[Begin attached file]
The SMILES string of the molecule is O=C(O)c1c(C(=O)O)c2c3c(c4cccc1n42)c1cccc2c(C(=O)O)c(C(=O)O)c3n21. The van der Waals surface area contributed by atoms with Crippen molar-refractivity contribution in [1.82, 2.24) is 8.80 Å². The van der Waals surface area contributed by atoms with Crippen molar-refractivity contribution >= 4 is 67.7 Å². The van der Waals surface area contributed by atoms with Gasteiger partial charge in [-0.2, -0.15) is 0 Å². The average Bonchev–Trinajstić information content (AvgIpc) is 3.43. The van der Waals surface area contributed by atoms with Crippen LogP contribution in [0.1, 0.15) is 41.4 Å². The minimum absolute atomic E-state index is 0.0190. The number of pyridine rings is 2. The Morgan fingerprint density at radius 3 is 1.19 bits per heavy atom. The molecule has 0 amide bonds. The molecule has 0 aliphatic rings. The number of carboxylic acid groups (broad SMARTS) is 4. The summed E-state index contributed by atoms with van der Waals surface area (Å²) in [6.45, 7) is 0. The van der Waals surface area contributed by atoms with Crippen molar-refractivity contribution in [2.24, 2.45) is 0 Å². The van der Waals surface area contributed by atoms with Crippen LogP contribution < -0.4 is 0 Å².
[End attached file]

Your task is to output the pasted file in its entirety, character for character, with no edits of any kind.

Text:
The SMILES string of the molecule is O=C(O)c1c(C(=O)O)c2c3c(c4cccc1n42)c1cccc2c(C(=O)O)c(C(=O)O)c3n21. The van der Waals surface area contributed by atoms with Crippen molar-refractivity contribution in [1.82, 2.24) is 8.80 Å². The van der Waals surface area contributed by atoms with Crippen molar-refractivity contribution >= 4 is 67.7 Å². The van der Waals surface area contributed by atoms with Gasteiger partial charge in [-0.2, -0.15) is 0 Å². The average Bonchev–Trinajstić information content (AvgIpc) is 3.43. The van der Waals surface area contributed by atoms with Crippen LogP contribution in [0.1, 0.15) is 41.4 Å². The minimum absolute atomic E-state index is 0.0190. The number of pyridine rings is 2. The Morgan fingerprint density at radius 3 is 1.19 bits per heavy atom. The molecule has 0 amide bonds. The molecule has 0 aliphatic rings. The number of carboxylic acid groups (broad SMARTS) is 4. The summed E-state index contributed by atoms with van der Waals surface area (Å²) in [6.45, 7) is 0. The van der Waals surface area contributed by atoms with Crippen molar-refractivity contribution in [2.24, 2.45) is 0 Å². The van der Waals surface area contributed by atoms with Crippen LogP contribution < -0.4 is 0 Å².